Local Commentary

A Penny for Your Thoughts: News of Greater Falls Church


Mason District is blessed with two – Annandale and Bailey’s Crossroads/Seven Corners – of Fairfax County’s seven designated revitalization districts. All seven were the subject of discussion last week when the Board of Supervisors’ Revitalization Committee met to review the proposed FY 2015 Revitalization Work Plan.

Collaboration worked well in developing the Tysons Plan and can be scaled to share the lessons learned and best practice solutions that worked. Additionally, some Zoning Ordinance (ZO) provisions are not synchronized fully with current Comprehensive Plan (Comp Plan) recommendations. Often, (ZO) parking requirements, open space, and urban design issues are in conflict with the Comp Plan. Interestingly, both the Comp Plan and the ZO have had extensive community input, but disconnects come to light when a new application is presented for staff review. Any proposed changes will be the subject of advertised public hearings before the Planning Commission and the Board of Supervisors.

A more efficient review process for applications in revitalization areas will be aided by assignment of site plan reviewers for specific revitalization areas. A “Revitalization Coordinator” in the Department of Public Works and Environmental Services (DPWES) will be a liaison for policies, codes, ordinances, and DPWES operational issues and decisions that impact revitalization areas. This new initiative will assist both applicants and our community revitalization stakeholders in moving projects forward.

A large part of the committee discussion centered on the need to enhance maintenance of infrastructure. Brick walkways, street amenities, planted medians and verges, often part of bonded projects approved by voter referendum, must have regular maintenance. Revitalization and DPWES staff will complete an inventory of maintenance needs in the fall, with specific recommendations to follow. Most revitalization projects include street and roadway improvements, so coordination with the Virginia Department of Transportation (VDOT), the state agency that controls and maintains roadways in Fairfax County, is imperative. Discussions between VDOT staff and Fairfax County staff resulted in a draft review process; moving toward finalization is expected later this year.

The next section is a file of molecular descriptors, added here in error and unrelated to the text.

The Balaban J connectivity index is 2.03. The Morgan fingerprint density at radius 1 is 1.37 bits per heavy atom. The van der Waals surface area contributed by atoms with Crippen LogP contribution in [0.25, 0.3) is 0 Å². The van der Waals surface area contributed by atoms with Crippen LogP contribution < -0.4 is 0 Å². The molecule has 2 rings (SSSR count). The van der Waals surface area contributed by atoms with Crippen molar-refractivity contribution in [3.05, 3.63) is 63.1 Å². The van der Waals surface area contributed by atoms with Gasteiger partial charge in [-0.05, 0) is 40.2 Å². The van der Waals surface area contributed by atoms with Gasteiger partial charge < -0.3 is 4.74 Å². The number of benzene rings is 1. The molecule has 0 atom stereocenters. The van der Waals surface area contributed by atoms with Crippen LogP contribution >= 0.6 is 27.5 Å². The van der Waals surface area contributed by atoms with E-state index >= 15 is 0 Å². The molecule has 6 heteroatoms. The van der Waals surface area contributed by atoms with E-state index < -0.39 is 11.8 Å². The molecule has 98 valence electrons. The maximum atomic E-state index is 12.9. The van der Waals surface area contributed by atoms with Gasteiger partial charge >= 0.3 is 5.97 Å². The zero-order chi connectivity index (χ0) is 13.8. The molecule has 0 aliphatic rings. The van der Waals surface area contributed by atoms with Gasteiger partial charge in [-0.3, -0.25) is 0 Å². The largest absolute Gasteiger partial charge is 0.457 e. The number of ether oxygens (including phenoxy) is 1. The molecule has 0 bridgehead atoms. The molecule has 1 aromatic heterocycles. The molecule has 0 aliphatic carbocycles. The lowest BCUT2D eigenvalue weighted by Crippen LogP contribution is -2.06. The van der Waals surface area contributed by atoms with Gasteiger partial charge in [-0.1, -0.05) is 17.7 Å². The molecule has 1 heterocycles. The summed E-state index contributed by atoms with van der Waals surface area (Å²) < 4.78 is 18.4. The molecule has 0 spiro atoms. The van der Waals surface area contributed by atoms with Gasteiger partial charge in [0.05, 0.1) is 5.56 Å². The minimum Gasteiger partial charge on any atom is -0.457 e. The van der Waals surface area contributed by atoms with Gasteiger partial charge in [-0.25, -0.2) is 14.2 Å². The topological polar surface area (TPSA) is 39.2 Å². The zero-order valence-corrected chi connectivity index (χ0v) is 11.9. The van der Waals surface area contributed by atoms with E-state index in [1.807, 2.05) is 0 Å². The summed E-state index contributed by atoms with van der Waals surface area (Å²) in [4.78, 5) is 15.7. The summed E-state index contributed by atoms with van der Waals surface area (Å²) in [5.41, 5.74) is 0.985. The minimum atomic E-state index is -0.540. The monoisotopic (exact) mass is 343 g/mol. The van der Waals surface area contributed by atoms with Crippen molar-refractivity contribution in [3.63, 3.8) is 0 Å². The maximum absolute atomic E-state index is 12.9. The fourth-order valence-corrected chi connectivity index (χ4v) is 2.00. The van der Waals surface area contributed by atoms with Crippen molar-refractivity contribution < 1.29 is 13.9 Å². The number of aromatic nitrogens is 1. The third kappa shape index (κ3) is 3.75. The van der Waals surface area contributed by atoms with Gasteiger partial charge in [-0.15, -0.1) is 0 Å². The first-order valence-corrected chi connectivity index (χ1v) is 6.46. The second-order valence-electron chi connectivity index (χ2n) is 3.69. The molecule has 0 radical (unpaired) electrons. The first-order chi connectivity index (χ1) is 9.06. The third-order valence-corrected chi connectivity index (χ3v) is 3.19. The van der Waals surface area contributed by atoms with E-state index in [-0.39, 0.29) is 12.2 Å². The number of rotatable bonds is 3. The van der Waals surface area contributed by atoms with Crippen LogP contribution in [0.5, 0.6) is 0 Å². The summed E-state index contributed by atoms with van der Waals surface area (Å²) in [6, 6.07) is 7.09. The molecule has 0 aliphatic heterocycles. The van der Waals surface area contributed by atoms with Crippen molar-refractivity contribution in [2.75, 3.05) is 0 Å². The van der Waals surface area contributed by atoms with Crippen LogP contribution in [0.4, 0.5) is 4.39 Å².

Other areas of discussion included on and off-street parking management, code compliance, and signage. I raised the issue, once again, about the difficulty of regulating commercial vehicles parking in our downtown areas. We have been successful in banning dump trucks, 18-wheelers, and other large vehicles from parking along some service drives or roadways where they create sight distance issues, but the effort has been piecemeal. Banned from one area, the hated vehicles migrate to nearby streets, creating problems for a new group of neighbors. Illegal signage on commercial property creates a visual and economic impact to adjoining businesses and residents. The program authorizing the Community Labor Force to remove illegal signage from the VDOT rights-of-way has been very successful, but signage on buildings, on parked cars and trucks (essentially another illegal sign), and those “rooster tail” pop-up signs continue to vex. Department of Code Compliance staff will meet with business groups this spring to promote compliance with the county’s sign ordinance. Log on to www.fcrevite.org for more information.


 Penny Gross is the Mason District Supervisor, in the Fairfax County Board of Supervisors. She may be emailed at mason@fairfaxcounty.gov.